The antiquity of Australian Aboriginal occupation of the Australian continent extends beyond 50,000
years BP, and much archaeological inquiry is directed towards the timing and organisation of ancient
Aboriginal society. Another important research area for archaeologists is more recent Aboriginal life,
particularly interactions between Aboriginal and non-Aboriginal peoples. The historical archaeology of
Aboriginal Australia studies the interactions between indigenes and European settlers and how and why
Aboriginal people came to be involved in (or not, as the case may be) colonial society.
Early encounters between predominantly Dutch and English explorers and Australian Aboriginal people
began in 1606 at Cape Keerweer between the crew of Willem Jansz’s Duyfken and Torres Strait Aboriginal
people (it is conjectured yet unproven whether the highly secretive Portuguese crews had visited Australia
in the 1500s). During the seventeenth and eighteenth centuries, crews of exploring Dutch, Spanish, French
and English vessels, including occasional shipwreck survivors, encountered Aboriginal people. European
colonisation of the continent eventually followed with the English penal settlement at Botany Bay in 1788.
In the western Torres Strait Islands, interaction between people of northern Cape York Peninsula and
Papua New Guinea—separated by 90 miles of water—had already forged a distinctive Torres Strait Islander
society. Cultural practice and belief, and items of material culture such as outrigger dugout canoes suggest
interaction between Melanesian and Cape York Peninsula Aboriginal peoples.
Other encounters between Aboriginal Australians and outsiders may have preceded European arrival.
Seasonal visitors from eastern Indonesia— commonly from Macassar (Udjung Pandang) in southern
Sulawesi—would sail praus on the monsoon to northern Australia, and return to Indonesia with the south-
east trade winds. Remains of Macassan camps across northern Australia, especially Arnhem Land and
offshore islands, are testimony to the commercial processing of trepang (sea cucumber), highly valued by
the Chinese. Archaeological evidence for trepang processing sites includes stone bases for hearths in which
large cauldrons boiled the trepang following harvesting from shallow coastal waters. Rattan matting and
structural remains reveal wooden smokehouses. Pottery and glass artefacts litter the village sites where
Aboriginal people interacted with the Macassans, often trading turtle shell, cypress pine timber and bull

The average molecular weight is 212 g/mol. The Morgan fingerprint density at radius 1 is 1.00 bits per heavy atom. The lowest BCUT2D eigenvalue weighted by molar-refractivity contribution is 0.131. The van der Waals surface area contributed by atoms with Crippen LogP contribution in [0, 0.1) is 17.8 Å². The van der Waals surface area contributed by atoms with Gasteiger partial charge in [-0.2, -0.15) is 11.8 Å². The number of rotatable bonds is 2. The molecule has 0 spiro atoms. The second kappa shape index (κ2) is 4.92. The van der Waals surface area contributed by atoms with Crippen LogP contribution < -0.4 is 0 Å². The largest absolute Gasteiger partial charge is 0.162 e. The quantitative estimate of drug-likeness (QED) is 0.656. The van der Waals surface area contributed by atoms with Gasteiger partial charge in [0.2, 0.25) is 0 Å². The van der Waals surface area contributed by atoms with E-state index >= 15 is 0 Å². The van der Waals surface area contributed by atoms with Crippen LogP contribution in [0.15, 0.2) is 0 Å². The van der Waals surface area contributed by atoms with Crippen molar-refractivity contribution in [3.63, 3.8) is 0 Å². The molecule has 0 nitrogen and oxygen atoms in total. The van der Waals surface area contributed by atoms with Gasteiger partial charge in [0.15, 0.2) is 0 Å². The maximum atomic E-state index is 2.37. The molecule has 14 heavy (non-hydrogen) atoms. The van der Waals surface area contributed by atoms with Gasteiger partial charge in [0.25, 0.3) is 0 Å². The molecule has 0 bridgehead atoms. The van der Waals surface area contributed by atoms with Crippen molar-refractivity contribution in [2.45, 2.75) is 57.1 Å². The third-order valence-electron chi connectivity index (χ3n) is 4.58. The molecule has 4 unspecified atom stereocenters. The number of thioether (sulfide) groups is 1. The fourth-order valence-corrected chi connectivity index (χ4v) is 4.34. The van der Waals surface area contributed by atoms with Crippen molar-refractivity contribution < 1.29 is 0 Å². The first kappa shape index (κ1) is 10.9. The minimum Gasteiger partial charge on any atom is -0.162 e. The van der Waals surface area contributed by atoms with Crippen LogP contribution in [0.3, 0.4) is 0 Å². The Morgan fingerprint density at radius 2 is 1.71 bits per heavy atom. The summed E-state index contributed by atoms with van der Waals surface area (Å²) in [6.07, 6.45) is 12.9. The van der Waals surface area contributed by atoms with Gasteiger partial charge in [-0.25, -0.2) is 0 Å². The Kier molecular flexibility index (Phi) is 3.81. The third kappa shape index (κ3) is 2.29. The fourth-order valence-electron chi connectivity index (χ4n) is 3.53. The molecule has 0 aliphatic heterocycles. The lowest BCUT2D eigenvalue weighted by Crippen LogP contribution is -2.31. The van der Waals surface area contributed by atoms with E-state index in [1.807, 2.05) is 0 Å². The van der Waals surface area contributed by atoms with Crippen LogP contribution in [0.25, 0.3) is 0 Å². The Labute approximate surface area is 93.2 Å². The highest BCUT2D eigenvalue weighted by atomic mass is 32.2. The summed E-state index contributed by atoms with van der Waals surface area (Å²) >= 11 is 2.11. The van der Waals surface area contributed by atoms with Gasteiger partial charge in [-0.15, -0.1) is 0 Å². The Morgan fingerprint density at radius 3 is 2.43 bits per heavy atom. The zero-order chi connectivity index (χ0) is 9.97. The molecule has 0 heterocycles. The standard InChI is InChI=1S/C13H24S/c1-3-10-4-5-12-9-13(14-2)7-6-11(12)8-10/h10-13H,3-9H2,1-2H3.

horn (after the European introduction of that species) with the visitors for metal hatchets and knives, glass,
tobacco, alcohol and foreign foods, such as rice. The Australian government banned Macassan traffic in
1906, yet Macassan influence in Aboriginal society is seen in art, language and stories.
The British colonists spreading out from early settlements such as Sydney and Hobart encountered
Aboriginal nations. The variety of indigenous societies revealed a range of human adaptations to
environment and the diversity of Aboriginal languages and culture.
European settlement was at first largely focused in south-eastern Australia, then at remote settlements
which would eventually become regional capitals such as Adelaide, Melbourne, Perth and Brisbane. The
occupation of the more remote and semi-arid regions, away from the coast and Murray-Darling river system
of eastern Australia, would follow almost a century after the settlement at Botany Bay. In general terms,
Aboriginal people close to modern regional capitals and in south-eastern Australia inevitably suffered a
greater disturbance to traditional life than in more remote and later colonised regions, yet throughout Australia
the results of European colonisation have had grim consequences for Aboriginal peoples. One of the
challenges for historical archaeology in Australia is to interpret the continent-wide transformation from
hunter-gatherer to capitalist settler societies, and the resulting social, physical, economic and environmental
indicators of this transition.
The study of mission settlements and government institutions is a significant area of archaeological
research into Aboriginal society. Missions were a corollary to colonisation, and the organisation and success
of missions is an important research issue. As an example, the short-lived Wybalenna Mission on
windswept Flinders Island in the Bass Strait (1833–47) represents a sad chapter in the history of Tasmanian
Aboriginal people. The residents, who represented most of the last full-blooded Tasmanian Aboriginals, had
been persuaded to leave Tasmania by George Augustus Robinson—an evangelical colonist who travelled